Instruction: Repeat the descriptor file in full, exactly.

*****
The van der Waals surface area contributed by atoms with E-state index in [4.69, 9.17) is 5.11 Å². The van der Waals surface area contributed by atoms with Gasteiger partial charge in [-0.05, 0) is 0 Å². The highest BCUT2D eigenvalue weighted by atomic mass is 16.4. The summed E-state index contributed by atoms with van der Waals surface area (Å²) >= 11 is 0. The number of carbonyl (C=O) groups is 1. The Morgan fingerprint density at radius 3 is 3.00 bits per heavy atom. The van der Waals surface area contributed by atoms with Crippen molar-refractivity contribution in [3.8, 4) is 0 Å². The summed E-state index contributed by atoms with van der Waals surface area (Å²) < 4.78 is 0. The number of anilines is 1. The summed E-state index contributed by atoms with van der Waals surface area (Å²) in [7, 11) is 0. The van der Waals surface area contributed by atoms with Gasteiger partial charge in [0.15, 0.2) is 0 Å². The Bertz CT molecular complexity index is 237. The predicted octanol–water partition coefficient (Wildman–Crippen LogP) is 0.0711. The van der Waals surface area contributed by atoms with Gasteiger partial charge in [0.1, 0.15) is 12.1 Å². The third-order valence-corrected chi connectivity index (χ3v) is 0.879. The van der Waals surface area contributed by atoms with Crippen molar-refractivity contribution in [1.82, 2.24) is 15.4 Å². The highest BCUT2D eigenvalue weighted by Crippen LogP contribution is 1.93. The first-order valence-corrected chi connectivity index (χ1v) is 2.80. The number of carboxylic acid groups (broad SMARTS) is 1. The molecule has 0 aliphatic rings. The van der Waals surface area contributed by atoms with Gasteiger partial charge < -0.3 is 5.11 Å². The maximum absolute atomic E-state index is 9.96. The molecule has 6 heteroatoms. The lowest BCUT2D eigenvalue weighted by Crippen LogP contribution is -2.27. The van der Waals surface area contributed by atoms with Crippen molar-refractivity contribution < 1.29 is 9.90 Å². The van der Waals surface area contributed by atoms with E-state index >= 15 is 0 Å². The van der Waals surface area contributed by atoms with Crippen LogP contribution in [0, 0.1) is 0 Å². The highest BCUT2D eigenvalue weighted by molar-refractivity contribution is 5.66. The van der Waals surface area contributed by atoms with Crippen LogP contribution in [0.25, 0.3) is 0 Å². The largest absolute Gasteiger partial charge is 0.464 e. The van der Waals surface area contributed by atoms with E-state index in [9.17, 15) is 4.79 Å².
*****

The van der Waals surface area contributed by atoms with E-state index in [4.69, 9.17) is 5.11 Å². The van der Waals surface area contributed by atoms with Gasteiger partial charge in [-0.05, 0) is 0 Å². The highest BCUT2D eigenvalue weighted by atomic mass is 16.4. The summed E-state index contributed by atoms with van der Waals surface area (Å²) >= 11 is 0. The number of carbonyl (C=O) groups is 1. The Morgan fingerprint density at radius 3 is 3.00 bits per heavy atom. The van der Waals surface area contributed by atoms with Crippen molar-refractivity contribution in [3.8, 4) is 0 Å². The summed E-state index contributed by atoms with van der Waals surface area (Å²) < 4.78 is 0. The number of anilines is 1. The summed E-state index contributed by atoms with van der Waals surface area (Å²) in [7, 11) is 0. The van der Waals surface area contributed by atoms with Gasteiger partial charge in [0.15, 0.2) is 0 Å². The Bertz CT molecular complexity index is 237. The predicted octanol–water partition coefficient (Wildman–Crippen LogP) is 0.0711. The van der Waals surface area contributed by atoms with Gasteiger partial charge in [0.1, 0.15) is 12.1 Å². The third-order valence-corrected chi connectivity index (χ3v) is 0.879. The van der Waals surface area contributed by atoms with Crippen molar-refractivity contribution in [1.82, 2.24) is 15.4 Å². The highest BCUT2D eigenvalue weighted by Crippen LogP contribution is 1.93. The first-order valence-corrected chi connectivity index (χ1v) is 2.80. The number of carboxylic acid groups (broad SMARTS) is 1. The molecule has 0 aliphatic rings. The van der Waals surface area contributed by atoms with Gasteiger partial charge < -0.3 is 5.11 Å². The maximum absolute atomic E-state index is 9.96. The molecule has 6 heteroatoms. The lowest BCUT2D eigenvalue weighted by Crippen LogP contribution is -2.27. The van der Waals surface area contributed by atoms with Crippen molar-refractivity contribution < 1.29 is 9.90 Å². The van der Waals surface area contributed by atoms with E-state index >= 15 is 0 Å². The van der Waals surface area contributed by atoms with Crippen LogP contribution in [0, 0.1) is 0 Å². The highest BCUT2D eigenvalue weighted by molar-refractivity contribution is 5.66. The van der Waals surface area contributed by atoms with Crippen LogP contribution in [0.25, 0.3) is 0 Å². The largest absolute Gasteiger partial charge is 0.464 e. The van der Waals surface area contributed by atoms with E-state index in [9.17, 15) is 4.79 Å².